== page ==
Wilfred Billey, 90, a Navajo Code Talker whose words are inscribed on congressional medals given to his group, died Thursday in New Mexico after a short illness, said his daughter, Barbara.
He was one of hundreds of Navajo Code Talkers who stumped the Japanese during World War II by relaying messages in their native language.
But Barbara Billey said her father never considered himself a hero. "Whenever he talked about the military during that time, he always told people that heroes were the ones he left behind, that he was not a hero," she said. "That everybody pitched in, including the people in the states, the people in the military."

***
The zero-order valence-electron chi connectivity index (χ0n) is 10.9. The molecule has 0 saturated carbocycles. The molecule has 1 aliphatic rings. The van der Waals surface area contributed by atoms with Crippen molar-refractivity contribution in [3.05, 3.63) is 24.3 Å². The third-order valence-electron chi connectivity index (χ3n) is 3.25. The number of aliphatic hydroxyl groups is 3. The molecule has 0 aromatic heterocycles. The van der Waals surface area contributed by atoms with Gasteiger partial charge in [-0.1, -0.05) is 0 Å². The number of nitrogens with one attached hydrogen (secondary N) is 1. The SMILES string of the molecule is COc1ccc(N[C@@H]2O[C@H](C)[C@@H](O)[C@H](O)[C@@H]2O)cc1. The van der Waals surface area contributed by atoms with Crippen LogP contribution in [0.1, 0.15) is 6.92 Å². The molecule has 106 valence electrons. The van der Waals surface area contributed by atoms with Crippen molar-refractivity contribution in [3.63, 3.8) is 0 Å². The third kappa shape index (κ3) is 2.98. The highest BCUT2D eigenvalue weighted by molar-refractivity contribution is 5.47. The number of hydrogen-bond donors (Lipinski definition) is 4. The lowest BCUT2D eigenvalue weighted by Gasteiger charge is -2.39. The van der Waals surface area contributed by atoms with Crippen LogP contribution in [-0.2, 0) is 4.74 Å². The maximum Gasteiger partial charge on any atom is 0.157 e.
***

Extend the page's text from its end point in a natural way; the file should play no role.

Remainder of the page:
After the war, Mr. Billey worked with New Mexico's congressional delegation to come up with the words appearing along the bottom of the medals: "Dine Bizaad Yee Atah Naayee' Yik'eh Deesdlii" or "The Navajo language was used to defeat the enemy," his family said.
Mr. Billey and others stepped in when a former Code Talker, David Tsosie, was taken off the list of honorees in 2001 because his discharge papers did not note he was part of the group. They notified government officials and provided documentation.
When former Sen. Jeff Bingaman called Tsosie at a nursing home to tell him he would receive the belated medal, Mr. Billey was there. "Both of them just about jumped out of their seats with joy," said James Preminger, who covered the story for the Farmington Daily Times. - AP